Luxury house MAX MARA unveiled its Resort 2024 Collection that was inspired by Nordic culture and writer Selma Lagerlöf, the first woman to win the Nobel Prize in Literature, with a fashion show held at City Hall in Stockholm, Sweden on Sunday 11 June 2023. As the weather map changes from yellow to orange to deep, deep red, sensible travelers instinctively turn north in search of cool havens. Max Mara is fully at home in Scandinavia, drawn to the region’s dynamic metropolises and the appeal of Nordic design. However, it is the epic natural landscapes and the folklore steeped in mystery and magic that give Max Mara‘s repertoire a new dimension. Scandinavia has long been associated with a progressive mentality. While the Vikings are widely remembered for their violent pillaging, few realize that they also planted the roots of gender equality in the Nordic regions. Queen Christina of Sweden, a feminist symbol ahead of her time, and the early nineteenth-century wave of “women’s liberation” are testaments to this progressive legacy. Scandinavian philosophy pervaded every aspect of culture in the late nineteenth century. Henrik Ibsen, although not claiming the title of a feminist, became known as a forerunner of the “New Woman” through his plays, which featured families dealing with the rigors of a repressive bourgeois society.
Selma Lagerlöf connects the different strands that run through Max Mara‘s Resort collection. Lagerlöf, who was born in 1858 into a wealthy Swedish family, championed ideas that challenged the starched norms of her period. As a writer, she fought for social change and growth, promoting far-sighted views on women’s roles and sexuality. She immersed herself completely in the worlds of Ibsen, Munch, Nietzsche, and Kierkegaard. Lagerlöf personifies Scandinavia’s contribution to the formation of the modern metropolitan self, weaving daily life with regional folklore, classical myths, and fairy tale motifs. She was the first woman to receive the Nobel Prize in 1909, signifying the revival of folklore in Scandinavian culture.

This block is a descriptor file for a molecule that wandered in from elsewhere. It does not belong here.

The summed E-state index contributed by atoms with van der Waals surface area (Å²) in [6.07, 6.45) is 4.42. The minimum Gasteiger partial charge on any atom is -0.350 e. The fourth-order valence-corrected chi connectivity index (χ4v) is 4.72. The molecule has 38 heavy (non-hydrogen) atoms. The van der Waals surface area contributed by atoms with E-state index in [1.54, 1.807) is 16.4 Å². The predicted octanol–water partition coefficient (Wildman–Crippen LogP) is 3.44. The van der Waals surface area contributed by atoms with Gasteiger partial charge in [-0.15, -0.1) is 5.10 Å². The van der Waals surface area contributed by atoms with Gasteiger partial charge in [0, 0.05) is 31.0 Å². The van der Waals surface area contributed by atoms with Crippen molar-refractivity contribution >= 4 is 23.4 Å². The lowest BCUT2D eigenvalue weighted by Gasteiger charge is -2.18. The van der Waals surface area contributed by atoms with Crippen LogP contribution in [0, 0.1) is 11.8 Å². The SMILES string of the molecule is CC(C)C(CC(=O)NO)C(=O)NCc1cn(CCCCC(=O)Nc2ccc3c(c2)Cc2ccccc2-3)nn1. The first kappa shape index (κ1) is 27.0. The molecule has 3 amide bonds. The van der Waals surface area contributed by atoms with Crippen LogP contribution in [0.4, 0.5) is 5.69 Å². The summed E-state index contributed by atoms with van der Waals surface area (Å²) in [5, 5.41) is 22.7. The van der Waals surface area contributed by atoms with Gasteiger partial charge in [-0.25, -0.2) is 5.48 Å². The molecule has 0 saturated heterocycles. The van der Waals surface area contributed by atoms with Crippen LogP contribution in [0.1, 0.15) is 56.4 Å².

The MAX MARA Resort 2024 collection combines no-nonsense, upright, fitted designs of the 1900s with modern touches such as gigot sleeves, ankle-grazing skirts, elbow-length capes, and elegant blouses paired with bow ties. Billowing tunics, both long and short, embellished with black and white braids, pom-poms, tassels, and studs mirror folk tradition patterns. By reinventing folk blouses in linear, contemporary materials and removing unnecessary decorations, the collection achieves a stunning modernity. Inspired by Midsommar, the folk festival celebrating the gift of summer, Max Mara takes a fresh approach to florals, the garments speckled with paintbox-colored sprigs reminiscent of a Midsommar meadow. Floaty ensembles entice dreamy nights, while graphic white collars and cuffs lend a hint of urban refinement, paying homage to the allure of city life.
Discover every look from the MAX MARA Resort 2024 Collection in the gallery below:
Towards the end of the 19th century, Stockholm experienced considerable growth, prompting city expansion and the construction of larger venues to serve its numerous institutions. On October 27th, 1902, architects were invited to participate in a competition to show their plans for a new Courthouse and a separate City Hall. Ragnar Östberg, the winning architect, began building of the City Hall on the site of the former Eldkvarn mill. The construction project began in 1911, and the ceremonial opening took place on Midsummer Eve in 1923, 12 years later. The Stockholm City Hall is now one of Sweden’s most recognizable structures. An examination of the building reveals that Östberg was inspired by several architectural styles, including Italian Renaissance, Swedish Baroque, and national romantic.
Östberg drew particular inspiration from Italy, notably Venice, when constructing the City Hall, which features two courtyards – an outer and an inner courtyard – similar to Italian Renaissance palaces. Despite having a ceiling, the inner courtyard, known as the Blue Hall, gives the impression of being open. Östbergg included aspects from older Swedish buildings such as the Vasa fortresses and the historic royal stronghold Three Crowns (Tre Kronor) to stress the significance of the country’s own history. By employing the same brick size and brickwork as the castle Three Crowns, Östberg imbued the City Hall with historical resonance and legitimacy.
The use of local materials was vital in the national romantic style, and Östberg followed this idea in the construction of City Hall. Only Swedish materials were used, with a few outliers, such as granite from the Stockholm archipelago and marble from the forested rocky slope of Kolmrden. Östberg was a firm believer in the connection of architecture and art, viewing art as a natural extension of architectural design. The sculptures, paintings, and artistic features throughout the City Hall pay homage to Sweden and Stockholm’s past. The building’s interior was designed by some of the most important artists and craftspeople of the time, resulting in a rich and profound artistic portrayal of the nation’s legacy.
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